So you’ve landed in Berlin, the one city in Germany that most Germans (who live outside of Berlin) don’t even consider to be a proper German city. You’ve heard so much about Berlin, yet outside of the city centre of Mitte, the city seems run down, with graffiti everywhere and many buildings abandoned. At night, everything goes quiet – where is this party scene that everyone keeps talking about?
Berlin has been evolving quickly since the wall came down in 1989. First, as the go-to city for the artsy types because of the freedom it offered, coupled with cheap rent and living costs. And more recently, as the hot new start-up hub. This, of course, has caused the gentrification of many Berlin neighbourhoods – to the chagrin of locals. Rent is still cheaper than most Western European cities though, but not to locals who have been used to really low costs of living.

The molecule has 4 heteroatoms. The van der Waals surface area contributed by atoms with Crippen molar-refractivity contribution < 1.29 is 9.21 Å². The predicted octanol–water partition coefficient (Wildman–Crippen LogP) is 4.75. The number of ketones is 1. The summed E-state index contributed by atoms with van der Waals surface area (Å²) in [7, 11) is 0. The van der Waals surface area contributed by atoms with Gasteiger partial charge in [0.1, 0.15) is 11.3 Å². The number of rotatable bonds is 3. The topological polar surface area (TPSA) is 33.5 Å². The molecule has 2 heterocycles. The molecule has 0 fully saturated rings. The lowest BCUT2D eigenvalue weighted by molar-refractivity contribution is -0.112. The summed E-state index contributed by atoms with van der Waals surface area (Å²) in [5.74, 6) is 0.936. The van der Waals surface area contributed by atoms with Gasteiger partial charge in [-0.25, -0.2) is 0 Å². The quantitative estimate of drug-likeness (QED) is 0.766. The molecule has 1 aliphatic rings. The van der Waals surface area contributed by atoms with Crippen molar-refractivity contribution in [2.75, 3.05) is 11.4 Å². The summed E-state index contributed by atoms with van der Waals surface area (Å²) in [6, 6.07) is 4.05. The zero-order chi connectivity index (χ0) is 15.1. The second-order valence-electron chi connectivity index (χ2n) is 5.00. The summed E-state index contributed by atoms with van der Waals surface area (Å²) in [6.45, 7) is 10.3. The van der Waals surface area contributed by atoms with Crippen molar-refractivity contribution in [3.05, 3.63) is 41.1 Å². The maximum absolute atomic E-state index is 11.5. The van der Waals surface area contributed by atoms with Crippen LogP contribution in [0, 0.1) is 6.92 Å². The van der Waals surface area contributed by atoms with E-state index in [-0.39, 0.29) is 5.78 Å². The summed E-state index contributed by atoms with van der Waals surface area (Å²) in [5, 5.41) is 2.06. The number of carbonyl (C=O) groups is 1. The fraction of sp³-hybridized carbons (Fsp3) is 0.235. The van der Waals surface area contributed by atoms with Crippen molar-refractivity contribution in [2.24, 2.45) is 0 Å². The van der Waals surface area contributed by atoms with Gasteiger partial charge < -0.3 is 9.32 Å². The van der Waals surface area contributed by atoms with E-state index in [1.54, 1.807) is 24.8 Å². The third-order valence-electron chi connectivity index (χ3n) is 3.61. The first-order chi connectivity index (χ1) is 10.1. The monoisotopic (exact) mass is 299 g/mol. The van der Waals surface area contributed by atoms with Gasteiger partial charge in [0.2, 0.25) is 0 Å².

Visiting Berlin is quite the experience if you’re into history, art, culture and of course, the nightlife. It truly is the city that never sleeps. To make sure you trip here is tweaked to its full potential, follow some of these tips on surviving Berlin:
1. Always carry cash
It’s always easy to spot the tourist because they’re the only ones trying to pay for things (especially in bars) with a card. Berlin is a cash-centric city; almost all bars and restaurants – with the exception of very touristy ones – only accept cash. Even places that say they accept cards, accept only German bank cards. This, in fact, applies across the country.